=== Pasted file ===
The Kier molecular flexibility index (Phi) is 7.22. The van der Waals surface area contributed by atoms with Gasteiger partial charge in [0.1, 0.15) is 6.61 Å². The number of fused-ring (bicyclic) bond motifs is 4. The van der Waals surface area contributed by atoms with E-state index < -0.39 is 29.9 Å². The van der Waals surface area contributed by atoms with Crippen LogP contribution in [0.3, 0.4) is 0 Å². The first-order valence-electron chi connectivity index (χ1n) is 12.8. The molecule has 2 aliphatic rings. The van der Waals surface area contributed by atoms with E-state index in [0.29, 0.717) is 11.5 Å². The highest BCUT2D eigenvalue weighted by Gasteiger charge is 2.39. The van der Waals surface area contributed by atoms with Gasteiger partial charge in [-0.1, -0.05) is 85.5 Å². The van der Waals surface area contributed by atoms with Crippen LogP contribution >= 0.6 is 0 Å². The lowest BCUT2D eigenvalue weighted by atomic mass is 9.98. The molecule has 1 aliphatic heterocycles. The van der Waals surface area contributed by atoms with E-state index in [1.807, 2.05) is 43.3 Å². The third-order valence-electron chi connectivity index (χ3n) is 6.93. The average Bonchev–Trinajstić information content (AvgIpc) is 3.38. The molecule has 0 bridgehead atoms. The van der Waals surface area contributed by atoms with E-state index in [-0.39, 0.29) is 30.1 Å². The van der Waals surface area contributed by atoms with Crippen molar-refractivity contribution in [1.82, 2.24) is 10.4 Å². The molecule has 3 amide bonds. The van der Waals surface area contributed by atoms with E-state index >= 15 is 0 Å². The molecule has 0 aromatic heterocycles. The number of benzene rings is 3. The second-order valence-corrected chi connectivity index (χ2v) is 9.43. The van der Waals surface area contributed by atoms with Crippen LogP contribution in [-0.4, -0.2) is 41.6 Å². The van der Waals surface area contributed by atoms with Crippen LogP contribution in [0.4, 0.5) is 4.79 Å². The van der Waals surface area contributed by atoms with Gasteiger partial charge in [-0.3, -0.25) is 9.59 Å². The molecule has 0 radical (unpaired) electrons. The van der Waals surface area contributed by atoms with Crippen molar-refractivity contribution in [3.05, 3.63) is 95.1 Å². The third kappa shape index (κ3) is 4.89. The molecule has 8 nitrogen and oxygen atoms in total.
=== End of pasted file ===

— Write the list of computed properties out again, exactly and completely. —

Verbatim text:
The Kier molecular flexibility index (Phi) is 7.22. The van der Waals surface area contributed by atoms with Gasteiger partial charge in [0.1, 0.15) is 6.61 Å². The number of fused-ring (bicyclic) bond motifs is 4. The van der Waals surface area contributed by atoms with E-state index < -0.39 is 29.9 Å². The van der Waals surface area contributed by atoms with Crippen LogP contribution in [0.3, 0.4) is 0 Å². The first-order valence-electron chi connectivity index (χ1n) is 12.8. The molecule has 2 aliphatic rings. The van der Waals surface area contributed by atoms with E-state index in [0.29, 0.717) is 11.5 Å². The highest BCUT2D eigenvalue weighted by Gasteiger charge is 2.39. The van der Waals surface area contributed by atoms with Gasteiger partial charge in [-0.1, -0.05) is 85.5 Å². The van der Waals surface area contributed by atoms with Crippen LogP contribution >= 0.6 is 0 Å². The lowest BCUT2D eigenvalue weighted by atomic mass is 9.98. The molecule has 1 aliphatic heterocycles. The van der Waals surface area contributed by atoms with E-state index in [1.807, 2.05) is 43.3 Å². The third-order valence-electron chi connectivity index (χ3n) is 6.93. The average Bonchev–Trinajstić information content (AvgIpc) is 3.38. The molecule has 0 bridgehead atoms. The van der Waals surface area contributed by atoms with E-state index in [-0.39, 0.29) is 30.1 Å². The van der Waals surface area contributed by atoms with Crippen molar-refractivity contribution in [1.82, 2.24) is 10.4 Å². The molecule has 3 amide bonds. The van der Waals surface area contributed by atoms with E-state index >= 15 is 0 Å². The molecule has 0 aromatic heterocycles. The number of benzene rings is 3. The second-order valence-corrected chi connectivity index (χ2v) is 9.43. The van der Waals surface area contributed by atoms with Crippen LogP contribution in [-0.4, -0.2) is 41.6 Å². The van der Waals surface area contributed by atoms with Crippen LogP contribution in [0.4, 0.5) is 4.79 Å². The van der Waals surface area contributed by atoms with Gasteiger partial charge in [-0.3, -0.25) is 9.59 Å². The molecule has 0 radical (unpaired) electrons. The van der Waals surface area contributed by atoms with Crippen molar-refractivity contribution in [3.05, 3.63) is 95.1 Å². The third kappa shape index (κ3) is 4.89. The molecule has 8 nitrogen and oxygen atoms in total.